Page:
Of the people who don't pay income taxes in a given year, a growing number of them are fairly well-off, according to the Wall Street Journal:
We have heard, of course, about the low-income nonpayers. Opponents of taxes and government, in describing the excessive tax burdens of the wealthy, often cite IRS figures showing that the top 1% earn 22% of the nation’s income and pay 38% of the nation’s federal income taxes, while 47% of Americans pay no federal income taxes.
Yet there are plenty of high earners who also pay no taxes. They are called “HINTs” — High-earners, no taxes. They are the personal-income versions of General Electric, and their numbers are rising rapidly.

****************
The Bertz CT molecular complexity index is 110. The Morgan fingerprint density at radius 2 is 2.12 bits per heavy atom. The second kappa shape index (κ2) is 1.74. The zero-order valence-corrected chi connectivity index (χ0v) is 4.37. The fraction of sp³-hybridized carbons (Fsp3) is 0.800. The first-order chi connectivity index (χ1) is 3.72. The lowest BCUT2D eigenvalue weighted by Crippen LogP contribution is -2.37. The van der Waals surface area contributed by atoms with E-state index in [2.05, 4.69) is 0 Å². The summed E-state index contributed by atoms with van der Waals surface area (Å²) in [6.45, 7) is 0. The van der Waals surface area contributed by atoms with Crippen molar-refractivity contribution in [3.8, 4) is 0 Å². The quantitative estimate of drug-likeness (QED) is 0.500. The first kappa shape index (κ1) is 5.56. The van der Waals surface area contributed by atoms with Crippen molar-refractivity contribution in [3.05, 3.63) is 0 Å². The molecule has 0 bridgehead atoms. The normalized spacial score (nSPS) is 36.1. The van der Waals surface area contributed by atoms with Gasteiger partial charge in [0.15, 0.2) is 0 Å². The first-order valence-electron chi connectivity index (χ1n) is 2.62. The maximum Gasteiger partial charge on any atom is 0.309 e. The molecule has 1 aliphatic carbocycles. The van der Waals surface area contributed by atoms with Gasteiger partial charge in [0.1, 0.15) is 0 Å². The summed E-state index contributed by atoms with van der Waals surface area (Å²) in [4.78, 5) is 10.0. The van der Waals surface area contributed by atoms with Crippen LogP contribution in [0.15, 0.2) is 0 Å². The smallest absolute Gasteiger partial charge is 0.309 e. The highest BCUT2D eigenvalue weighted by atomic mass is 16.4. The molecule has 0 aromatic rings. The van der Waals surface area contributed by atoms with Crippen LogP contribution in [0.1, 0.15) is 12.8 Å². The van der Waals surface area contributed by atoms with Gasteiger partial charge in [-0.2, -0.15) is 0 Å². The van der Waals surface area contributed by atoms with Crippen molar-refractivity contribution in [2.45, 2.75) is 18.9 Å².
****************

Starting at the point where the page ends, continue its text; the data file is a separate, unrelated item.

According to an article by Tom Herman in The Fiscal Times, more than 10,000 Americans who earned more than $200,000 in 2007 paid no income taxes to the U.S. government.
Granted, 10,000 is a small fraction of the people who escape income taxes. But it is a useful rejoinder to the usual right-wing attacks on people (mostly poor) who don't make enough to pay federal taxes (but who, it's worth noting, still face regressive state and local taxes).